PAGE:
Completely true story: I used to be a prosecutor in Southern California and as a life-long sartorophile (bordering on sartoromania, past girlfriends might correct me to say) I would wear something more elevated than the usual Nordstrom white oxford button down with the ceramic buttons and the sack suit with a red rep tie. One of my fellow DDAs was a big fan of Hugo Boss and Armani, and regularly had way more suits than I did, with better shoes and an up-market ride, a wife who wasn't dressed in JC Penny, a young daughter, and a new house in a better, newer neighborhood.  I knew exactly what he made because we were hired at about the same time and civil service in California is nothing if not lock-step, particularly in the early years of one's career. We worked in the same unit so I was friendly with him, and I asked him a couple of times how he could swing the cash.  He would mumble something about how his wife's parents helped them out with the house and changed the subject. A couple of years later, after I left the office, he was indicted on federal methamphetatime trafficking charges and pled guilty to an eight year sentence.  He had been passing information on confidential informants to a meth manufacturing and distribution ring run by a friend of his from high school.  The really funny part?  His taste in expensive suits was mentioned in the indictment. Real life is way, way more crazy than a cop show will ever be.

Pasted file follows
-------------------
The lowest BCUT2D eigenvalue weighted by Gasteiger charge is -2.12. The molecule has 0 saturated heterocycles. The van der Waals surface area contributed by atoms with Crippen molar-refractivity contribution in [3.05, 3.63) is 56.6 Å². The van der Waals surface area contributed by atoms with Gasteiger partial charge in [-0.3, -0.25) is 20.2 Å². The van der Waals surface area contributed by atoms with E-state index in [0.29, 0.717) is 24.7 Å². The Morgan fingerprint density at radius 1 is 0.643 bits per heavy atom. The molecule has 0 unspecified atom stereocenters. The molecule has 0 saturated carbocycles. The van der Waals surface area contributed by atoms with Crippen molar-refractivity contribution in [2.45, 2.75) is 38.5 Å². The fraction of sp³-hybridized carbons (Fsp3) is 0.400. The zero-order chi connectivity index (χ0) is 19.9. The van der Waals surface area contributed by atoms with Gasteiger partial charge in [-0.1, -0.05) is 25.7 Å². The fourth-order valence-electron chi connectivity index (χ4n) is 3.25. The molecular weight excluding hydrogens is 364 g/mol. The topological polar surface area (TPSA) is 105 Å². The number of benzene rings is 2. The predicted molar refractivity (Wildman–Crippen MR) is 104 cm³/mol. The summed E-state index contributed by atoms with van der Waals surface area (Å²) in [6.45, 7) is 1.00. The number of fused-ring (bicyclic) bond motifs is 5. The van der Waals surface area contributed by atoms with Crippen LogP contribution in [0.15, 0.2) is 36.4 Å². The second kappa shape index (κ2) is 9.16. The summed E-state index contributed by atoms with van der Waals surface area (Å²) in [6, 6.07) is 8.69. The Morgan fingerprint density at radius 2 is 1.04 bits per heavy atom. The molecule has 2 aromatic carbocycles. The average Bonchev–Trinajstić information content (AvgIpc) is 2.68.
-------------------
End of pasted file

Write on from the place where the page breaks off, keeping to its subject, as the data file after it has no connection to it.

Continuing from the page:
That is insane. Like Sean Penn from Carlito's Way. Law and Order is a great show. I stopped watching one Jerry Orbach died, since I thought his character really made the show. If Farina's doing as well as you guys say, though, I may have to start watching again.
post #39 of 78
Thread Starter 
farina is always good in a NYC Cop role or a mobster role (assuming it's fairly well written)
post #40 of 78
[quote]
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Originally Posted by Roy,May 13 2005,13:45
There are something like four different versions currently in production, plus a gazillion old episodes in syndication.  I read somewhere that it is the most profitable TV franchise in US history.
And Dick Wolf owns the whole thing. Couldn't have happened to a more deserving guy. Extremely bright gentleman.
post #41 of 78